Storage capacity. Three hard bags of about 110 L in total. More space than I ever needed, I realized. I always packed too much stuff on the trips anyway and still had space left to spare, so I mostly packed everything into the side bags and left only some daily needs and helmet space in the huge top case. The main use for the bags was actually shopping trips in town as I could fit my whole shopping in there with ease, so I didn’t even need a car.
What I didn’t love about the bike
To preface this, there wasn’t anything I truly hated about the Bandit. It served me more than well over these years and it showed me a new world of motorcycling, as well as helped me filter out my true preferences.
Weight. It was heavy to move around. I’m a “light” male, 180cm with around 68kg. I dropped the bike twice in the time I had it. In every case it was my fault only, but I quickly noticed that the weight is unforgiving. Once you lean it over a certain angle, there is nothing you can do. Picking it up was possible, but only just. I’m not trained at all, but with the right technique I could manage to lift it from almost flat. Luckily I didn’t damage the bike much, but I had to replace the clutch lever once.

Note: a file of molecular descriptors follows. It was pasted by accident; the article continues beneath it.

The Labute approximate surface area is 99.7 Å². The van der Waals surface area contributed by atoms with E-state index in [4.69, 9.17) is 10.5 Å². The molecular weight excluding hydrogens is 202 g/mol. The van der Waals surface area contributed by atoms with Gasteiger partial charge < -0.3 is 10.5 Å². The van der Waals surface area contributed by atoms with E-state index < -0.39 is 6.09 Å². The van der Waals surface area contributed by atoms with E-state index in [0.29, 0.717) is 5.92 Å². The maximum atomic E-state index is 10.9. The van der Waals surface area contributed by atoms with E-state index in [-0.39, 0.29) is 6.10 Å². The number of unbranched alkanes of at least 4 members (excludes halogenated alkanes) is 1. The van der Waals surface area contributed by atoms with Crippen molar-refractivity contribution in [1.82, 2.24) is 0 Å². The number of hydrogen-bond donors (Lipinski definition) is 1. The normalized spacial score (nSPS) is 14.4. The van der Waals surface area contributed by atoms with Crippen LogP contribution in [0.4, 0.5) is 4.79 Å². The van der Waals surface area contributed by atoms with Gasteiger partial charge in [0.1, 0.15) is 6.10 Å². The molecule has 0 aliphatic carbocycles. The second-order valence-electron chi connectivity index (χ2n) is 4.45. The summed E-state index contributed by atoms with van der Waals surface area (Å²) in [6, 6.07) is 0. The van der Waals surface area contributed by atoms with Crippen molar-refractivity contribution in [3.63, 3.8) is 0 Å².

Wear parts. This is a weird one. The Bandit, for some reason, liked to eat tires and brake pads. My tires were worn out after about 8k-10k km, most of it city riding. I would understand if that happens on a long highway tour, but this was unprecedented. I also had to change the brake pads three times in the 25k km I made on the bike. Even had to change both front discs once! My current bike (DL 250) still has its first pads (now with 24k km) and they still have some meat left.
These aren’t any major issues all in all. Even as a commuter vehicle, it wasn’t that expensive to keep up, even with its weird quirks. But ultimately, I decided to go lower cc, as I did most of my riding in the city.
Would I recommend the Bandit to anyone then? Absolutely yes. For that price it was more than worth it. Had my riding consisted more of touring instead of commuting, I’d likely still own the bike. But, you know, priorities change, perspectives change and preferences change. That’s just the way of things.